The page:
Monday, 26 January 2015

Minding Animals 3, New Delhi, India, January 2015

My animal studies year got off to the perfect start when I attending Minding Animals 3. Having attended the first conference (which was also the third Australasian Animal Studies Association conference in Newcastle, Australia) and then the second in Utrecht, it was my great pleasure to be at the third.

This time Minding Animals was held at Jawaharlal Nehru University (JNU) in New Delhi, India. Much of the conference organisation was undertaken by the Wildlife Trust of India:

I had some misgivings about visiting India. Some people love the country, but others told me that after visiting once they would never return. Thankfully I am one of the people who love India. While I didn’t travel too far out of Delhi, I loved being there and I hope to return soon.

Some regular Delhi visitors commented that the number of animals living on the streets of Delhi is now far smaller than in previous years. The city was also in a particular mode as it prepared for US President Obama’s visit.

Yet despite the apparent clean up efforts – both long and short term – I did still see many animals on the street. Most evident were dogs. Dogs appeared to fall into two categories. Those who were clearly ‘owned’ as evidenced by being on a lead or wearing a winter coat, and those who appeared to be un-owned and simply living their own life on the street. The dogs were overwhelmingly healthy looking, friendly and social. Many dogs had cuts in their ears indicating that they had been de-sexed and vaccinated.

This photo was taken around the corner from my hotel. The cow just stood there all day and people fed her. 

Cows were also clearly visible in the city. They did walk among the traffic and did appear to have right of way. I was told that many cows who I would have assumed were street cows were actually ‘owned’ and their movement around the city during the day is simply free time. At night they are collected up by small dairy owners and then milked in the morning, before being released again the next day.

One of the most disturbing things I saw during my trip was a documentary called ‘Plastic Cows’. You can watch it online here: The streets of India are full of rubbish, much of which is plastic waste. The cows eat the plastic and it gets lodged in their first stomach, never to be passed. It creates the illusion that the cows in Delhi are well fed. In fact they are often starving and the bulk is plastic. It is very sad to see.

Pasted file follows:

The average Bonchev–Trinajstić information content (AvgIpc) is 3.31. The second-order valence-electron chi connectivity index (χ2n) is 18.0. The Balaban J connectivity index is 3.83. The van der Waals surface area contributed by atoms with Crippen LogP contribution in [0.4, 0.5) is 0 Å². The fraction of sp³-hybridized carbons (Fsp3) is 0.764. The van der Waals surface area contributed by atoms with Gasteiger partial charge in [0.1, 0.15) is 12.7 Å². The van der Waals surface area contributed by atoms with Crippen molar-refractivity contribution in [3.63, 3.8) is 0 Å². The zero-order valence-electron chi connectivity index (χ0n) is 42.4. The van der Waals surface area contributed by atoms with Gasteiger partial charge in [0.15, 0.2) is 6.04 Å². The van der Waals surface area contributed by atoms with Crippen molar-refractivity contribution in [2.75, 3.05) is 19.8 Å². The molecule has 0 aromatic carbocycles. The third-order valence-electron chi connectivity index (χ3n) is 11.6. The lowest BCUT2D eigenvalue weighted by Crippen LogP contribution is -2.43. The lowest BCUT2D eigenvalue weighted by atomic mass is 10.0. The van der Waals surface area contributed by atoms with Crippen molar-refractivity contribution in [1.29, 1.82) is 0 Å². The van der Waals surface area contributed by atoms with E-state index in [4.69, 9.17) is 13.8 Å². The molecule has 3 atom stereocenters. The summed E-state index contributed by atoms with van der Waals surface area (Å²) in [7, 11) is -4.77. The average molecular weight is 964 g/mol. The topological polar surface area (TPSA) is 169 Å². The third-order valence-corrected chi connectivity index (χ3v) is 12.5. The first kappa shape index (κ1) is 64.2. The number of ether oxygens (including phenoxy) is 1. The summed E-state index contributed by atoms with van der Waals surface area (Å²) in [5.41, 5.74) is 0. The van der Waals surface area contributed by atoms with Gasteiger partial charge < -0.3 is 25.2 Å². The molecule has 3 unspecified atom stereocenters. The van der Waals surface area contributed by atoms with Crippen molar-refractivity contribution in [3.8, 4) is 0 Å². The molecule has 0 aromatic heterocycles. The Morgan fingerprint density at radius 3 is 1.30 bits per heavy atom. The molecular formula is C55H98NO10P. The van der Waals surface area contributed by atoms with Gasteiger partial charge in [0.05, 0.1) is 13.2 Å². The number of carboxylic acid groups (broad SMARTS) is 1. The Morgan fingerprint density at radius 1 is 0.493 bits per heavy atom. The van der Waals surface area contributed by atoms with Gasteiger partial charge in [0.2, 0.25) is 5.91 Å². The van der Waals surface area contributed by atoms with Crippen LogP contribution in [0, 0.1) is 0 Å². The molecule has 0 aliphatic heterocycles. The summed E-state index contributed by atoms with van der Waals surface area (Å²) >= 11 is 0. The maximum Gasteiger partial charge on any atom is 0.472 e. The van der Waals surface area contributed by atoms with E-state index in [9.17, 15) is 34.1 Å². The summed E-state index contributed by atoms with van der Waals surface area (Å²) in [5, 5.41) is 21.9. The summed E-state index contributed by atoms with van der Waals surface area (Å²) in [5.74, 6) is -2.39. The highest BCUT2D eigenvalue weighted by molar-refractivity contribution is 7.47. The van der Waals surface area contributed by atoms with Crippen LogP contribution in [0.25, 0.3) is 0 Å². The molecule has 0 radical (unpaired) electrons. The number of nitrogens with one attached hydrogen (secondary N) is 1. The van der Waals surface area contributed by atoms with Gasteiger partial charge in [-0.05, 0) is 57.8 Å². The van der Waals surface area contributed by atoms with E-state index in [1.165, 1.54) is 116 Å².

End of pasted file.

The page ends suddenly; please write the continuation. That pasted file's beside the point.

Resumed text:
Monkeys were less present in the city, although we did see some. I didn’t see a single elephant the entire time I was in India.

India truly is the land of vegetarianism. Veganism is (as far as I could tell) almost unheard of. But vegetarianism reigns supreme. My hotel had a daily breakfast buffet. It featured around 12 dishes, 11 of which were always vegetarian. Meat eating is the exception and relegated to the margins of society. This suited me just fine.

The conference featured regular keynotes and parallel sessions. My favourite keynote was by Will Kymlicka: Writing with his partner Sue Donaldson, Kymlicka spoke about whether we are providing animal citizens with adequate choice in their lives. I live tweeted Kymlicka’s paper and you can read the tweets @so_s #MAC3.  

I also enjoyed hearing Erica Fudge: talk about animals in wills in the early modern period. She is trying to understand whether animals were given names during that period. Erica will be a keynote at the upcoming Australasian Animal Studies Association (AASA) conference at the University of Melbourne in July 2015:

But the conference wasn’t just about the keynotes, or even what was said during the sessions. It was also very much about networking, learning who is doing what in the field, and sharing ideas informally.

Networking drinks. The conference seemed to be dominated by Australians. We are quite a loud people!

It was a pleasure to meet Lori Gruen: who hosts the Animals and Society Institute fellowship: each year.

 Dinner with Lori, Fiona and Yvette Watt.

It was great to reconnect with Fiona Probyn-Rapsey who heads up the Human Animal Rights Network (HARN) at the University of Sydney: and to meet Peter Chen: who is also based at Sydney and conducts research into policy networks and animal protection.  

Now that I have moved to the University of New South Wales (UNSW) I will hanging out with the Sydney crew more and more.

But I shouldn’t get into naming individuals because I met and reconnected with so many people that it really isn’t fair to single out just a few.

However, it wasn’t all hard conferencing work. The closing night started on a fascinating note as we heard from Ace Bourke:, one of the people featured in the book and documentary ‘A Lion Called Christian’:

Following the formalities we were treated to an Indian dance show Bollywood style and then a disco. It was so much fun!

Me rocking out Bollywood style. Lots of people in Indian wanted to have their photo taken with me (for some reason).

Thank you to everyone who made Minding Animals 3 so special. I look forward to the next one in 2018!

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